Tapa Thursdays: The Bar that Never Fails to Impress, La Azotea

I had snagged Lindsay for a rare night out. She strolled into the locale she’d suggested, bright as always and pronounced something to the effect of, “This is the best place I’ve tried lately, and this place is going to be huge.”

And true it was. La Azotea – a venture owned by a Spanish-American couple – has quickly grown from a small place in the Macarena to a four-venue favorite, with a few more concepts in the pipeline.

La Azotea has yet to let me down – not in food, not in service, not in wine list, not in the fact that a few of their waiters at the Mateos Gago location now call me by name, despite only going a few times a year.

Let’s start with the food.

On my first visit, Lindsay and I went a bit crazy, ordering several raciones as if we hadn’t eaten for days. But it all sounded so good and so fresh. The bar boasts ‘alta cocina’ and it delivers, changing the menu seasonly to reflect what’s in season or what showed up at the market that morning. My picks are the cod flanks with almond sauce served on a bed of pesto or the boiled octopus over mashed potatoes.

Like many bars in the city, you’ll find the traditional dishes, though they hint international or sometimes feature a different ingredient – think mackerel lasagna. 

I’m not one to order dessert while dining out, though I’ve made a few exceptions at La Azotea. While they’re famous for their homemade orange blossom ice cream with mint and raspberry, I’ve also had mini french toasts with spiced honey ice cream.

And now that they’ve opened for breakfast at Mateos Gago, no one will judge you for eating eggs for breakfast.

Then there’s the great wine pairings.

The staff is knowledgable about grapes, seasons and how well they’ll go with whatever you’ve picked out to eat. I’d venture to guess that there are 10-15 wines available on any given day, which include rosés and cavas. 

La Azotea also stocks  more of the hard-to-find wines. Garum and Matsu, my current favorites, can always be found behind the bar.

Above all, the personalized service, to me, sets La Azotea apart. The staff takes it time to explain dishes and suggest wines or desserts, they’re attentive to top off your glass or swipe you a few extra olives. I wouldn’t consider myself a local by any means, but I am usually greeted by name.

I sometimes feel that dining out in Seville can be a bit redundant, that even places that have been staples of the food scene have taken a nosedive in service and quality. But if we measure by sevillano standards, each bar in the La Azotea restaurant group is always buzzing and full – a sign that you’ve made it in a city renowned for its multitude of tapas eateries.

If you go: La Azotea boasts three full service restaurants and one abacería. Only their Mateos Gago location is open daily, open all day and even offers breakfast. Rumor has it this could change, so check their website for details.

Are you disappointed in the tapas scene in Spain, or feel like it fails to impress you? Or is there a bar you absolutely love, every single time?

Tapa Thursdays: El Gallinero de Sandra

El Gallinero de Sandra – Sandra’s Chicken Coop – was what I expected to be an over-priced, chicken-heavy restaurant.

Always one to try a new place and follow my group of American chicks around, I went anyway. My girlfriends always know how to find the good places.

Housed on a pedestrian alleyway between Trajano and Amor de Dios streets, the joint is part of a recent surge in gastrobars, boutiques and trendy watering holes that has the Alameda neighborhood, once associated with junkies and the homeless, ranking as one of Seville’s top nightlife barrios.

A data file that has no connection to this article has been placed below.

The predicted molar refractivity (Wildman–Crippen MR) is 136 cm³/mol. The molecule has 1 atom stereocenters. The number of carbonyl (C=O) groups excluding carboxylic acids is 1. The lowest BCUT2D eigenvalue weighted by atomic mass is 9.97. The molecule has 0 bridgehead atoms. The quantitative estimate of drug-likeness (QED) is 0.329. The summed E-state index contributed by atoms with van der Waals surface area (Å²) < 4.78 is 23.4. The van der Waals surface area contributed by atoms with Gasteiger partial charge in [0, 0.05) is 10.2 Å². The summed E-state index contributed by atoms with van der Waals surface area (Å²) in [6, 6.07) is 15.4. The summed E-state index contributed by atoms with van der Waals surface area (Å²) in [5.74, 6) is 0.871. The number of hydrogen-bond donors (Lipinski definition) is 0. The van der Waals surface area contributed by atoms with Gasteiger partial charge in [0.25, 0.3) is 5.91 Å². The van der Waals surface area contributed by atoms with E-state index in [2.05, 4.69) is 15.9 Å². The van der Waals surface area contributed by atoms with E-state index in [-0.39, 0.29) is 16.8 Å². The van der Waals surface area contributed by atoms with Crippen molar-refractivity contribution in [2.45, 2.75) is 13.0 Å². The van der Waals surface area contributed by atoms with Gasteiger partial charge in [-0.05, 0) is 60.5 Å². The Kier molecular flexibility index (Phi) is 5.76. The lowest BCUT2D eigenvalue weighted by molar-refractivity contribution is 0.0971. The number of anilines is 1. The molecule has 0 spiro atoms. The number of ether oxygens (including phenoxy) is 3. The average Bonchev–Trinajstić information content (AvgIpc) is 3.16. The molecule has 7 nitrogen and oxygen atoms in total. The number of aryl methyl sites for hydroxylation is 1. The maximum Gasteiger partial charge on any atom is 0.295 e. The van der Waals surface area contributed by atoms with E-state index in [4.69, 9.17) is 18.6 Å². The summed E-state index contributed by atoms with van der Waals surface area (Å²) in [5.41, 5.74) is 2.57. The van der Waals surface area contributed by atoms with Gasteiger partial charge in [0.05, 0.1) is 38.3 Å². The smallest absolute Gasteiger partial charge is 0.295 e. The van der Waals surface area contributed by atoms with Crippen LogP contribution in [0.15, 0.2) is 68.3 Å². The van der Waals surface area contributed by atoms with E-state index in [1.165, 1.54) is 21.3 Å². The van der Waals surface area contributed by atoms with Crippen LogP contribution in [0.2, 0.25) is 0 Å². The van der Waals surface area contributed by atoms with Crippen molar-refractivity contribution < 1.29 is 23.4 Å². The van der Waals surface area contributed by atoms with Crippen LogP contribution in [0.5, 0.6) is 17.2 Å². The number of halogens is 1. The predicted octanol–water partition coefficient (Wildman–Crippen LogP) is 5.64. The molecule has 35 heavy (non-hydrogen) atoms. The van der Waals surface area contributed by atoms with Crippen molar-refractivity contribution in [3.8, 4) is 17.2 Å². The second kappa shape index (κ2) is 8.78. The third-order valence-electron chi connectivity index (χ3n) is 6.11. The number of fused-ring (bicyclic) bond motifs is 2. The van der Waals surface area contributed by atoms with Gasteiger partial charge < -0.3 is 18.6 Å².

Sandra herself greeted us and showed us to a table on a breezy terrace fashioned with fresh white linens, hanging lamps and red accents. We took advantage of one of the last balmy nights to dine al fresco, though the open concept bar and dining area reminded me of an upscale farm restaurant.

As Sandra rattled through what was available off the menu, I went into a temporary coma because everything sounded beyond delicious. L took care of the wine – Garum, a favorite of our group of friends – and we toasted to hatching new plans and a new friend.

The menu at El Gallinero changes constantly, and it had more than just chicken – baked fish dishes, revueltos with everything imaginable, a tempting presa ibérica, though few thoroughly vegetarian dishes. We settled on tuna tartar with vegetables, salad with shrimp and curry sauce, pork loin with creamy rice pilaf and the most decadent foie on top of a flatbread and a garden of caramelized onions. So good, in fact, that I stopped taking pictures and just ate. Dishes were reasonably priced, as well, between 8€ and 16€ for a ración.

Washed down with another French wine – El Gallinero has wines from around the world, as well as a few bottled microbrews and regional liquors – we bellied up for dessert. The lemon meringue was reminiscent of key lime pie, and the coulant and creme brûlée heavenly. Our bill came to roughly 28€ per person with a small tip included.

We agreed the place would be perfect for date night – cozy and intimate – though we were a group of four guiri hens clucking about our summers at lightning speed at a place named Chicken Coop.

What’s your favorite place to have a meal in the Alameda? I’ve got an exciting new food project coming up with the backing of Caser Expat Insurance, so stay tuned!

If you go: El Gallinero de Sandra is located on the pedestrian street Pasaje Esperanza Elena Caro near the Plaza del Duque. Expect to pay 8€ for an omelette or fritata, 9€ for a salad and 11€ for a meat or fish dish. Desserts are 5€ and worth every calorie. The restaurant is open from 13:45 a 16:45 y de 20:30 until close, though closed Sunday night and all day on Monday. Reservations are welcome at reservas@elgallinerodesandra.es.


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